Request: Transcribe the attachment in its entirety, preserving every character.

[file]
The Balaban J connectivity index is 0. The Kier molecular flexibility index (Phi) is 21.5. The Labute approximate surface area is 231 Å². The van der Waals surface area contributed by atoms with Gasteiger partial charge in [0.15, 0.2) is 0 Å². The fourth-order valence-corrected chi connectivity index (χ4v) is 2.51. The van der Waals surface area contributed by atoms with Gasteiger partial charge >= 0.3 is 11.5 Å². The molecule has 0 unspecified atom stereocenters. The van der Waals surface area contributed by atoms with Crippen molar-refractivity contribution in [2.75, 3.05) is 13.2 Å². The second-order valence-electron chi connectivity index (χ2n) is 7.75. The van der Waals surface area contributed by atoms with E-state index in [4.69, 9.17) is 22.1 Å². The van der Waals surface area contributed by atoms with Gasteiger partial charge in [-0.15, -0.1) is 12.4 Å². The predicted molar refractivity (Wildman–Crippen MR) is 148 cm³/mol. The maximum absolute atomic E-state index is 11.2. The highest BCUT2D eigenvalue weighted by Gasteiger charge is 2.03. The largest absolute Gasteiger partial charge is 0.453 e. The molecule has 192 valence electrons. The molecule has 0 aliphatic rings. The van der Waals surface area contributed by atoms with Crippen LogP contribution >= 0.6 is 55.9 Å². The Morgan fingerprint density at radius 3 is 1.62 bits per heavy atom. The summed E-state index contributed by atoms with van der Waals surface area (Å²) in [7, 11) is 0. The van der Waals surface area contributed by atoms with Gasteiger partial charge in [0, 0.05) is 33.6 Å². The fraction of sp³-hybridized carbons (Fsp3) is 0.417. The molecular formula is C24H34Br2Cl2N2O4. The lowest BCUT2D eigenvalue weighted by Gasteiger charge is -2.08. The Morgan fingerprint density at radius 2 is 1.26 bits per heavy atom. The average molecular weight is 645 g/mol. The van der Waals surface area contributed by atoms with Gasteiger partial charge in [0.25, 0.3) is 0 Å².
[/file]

The Balaban J connectivity index is 0. The Kier molecular flexibility index (Phi) is 21.5. The Labute approximate surface area is 231 Å². The van der Waals surface area contributed by atoms with Gasteiger partial charge in [0.15, 0.2) is 0 Å². The fourth-order valence-corrected chi connectivity index (χ4v) is 2.51. The van der Waals surface area contributed by atoms with Gasteiger partial charge >= 0.3 is 11.5 Å². The molecule has 0 unspecified atom stereocenters. The van der Waals surface area contributed by atoms with Crippen molar-refractivity contribution in [2.75, 3.05) is 13.2 Å². The second-order valence-electron chi connectivity index (χ2n) is 7.75. The van der Waals surface area contributed by atoms with E-state index in [4.69, 9.17) is 22.1 Å². The van der Waals surface area contributed by atoms with Gasteiger partial charge in [-0.15, -0.1) is 12.4 Å². The predicted molar refractivity (Wildman–Crippen MR) is 148 cm³/mol. The maximum absolute atomic E-state index is 11.2. The highest BCUT2D eigenvalue weighted by Gasteiger charge is 2.03. The largest absolute Gasteiger partial charge is 0.453 e. The molecule has 192 valence electrons. The molecule has 0 aliphatic rings. The van der Waals surface area contributed by atoms with Crippen LogP contribution >= 0.6 is 55.9 Å². The Morgan fingerprint density at radius 3 is 1.62 bits per heavy atom. The summed E-state index contributed by atoms with van der Waals surface area (Å²) in [7, 11) is 0. The van der Waals surface area contributed by atoms with Gasteiger partial charge in [0, 0.05) is 33.6 Å². The fraction of sp³-hybridized carbons (Fsp3) is 0.417. The molecular formula is C24H34Br2Cl2N2O4. The lowest BCUT2D eigenvalue weighted by Gasteiger charge is -2.08. The Morgan fingerprint density at radius 2 is 1.26 bits per heavy atom. The average molecular weight is 645 g/mol. The van der Waals surface area contributed by atoms with Gasteiger partial charge in [0.25, 0.3) is 0 Å².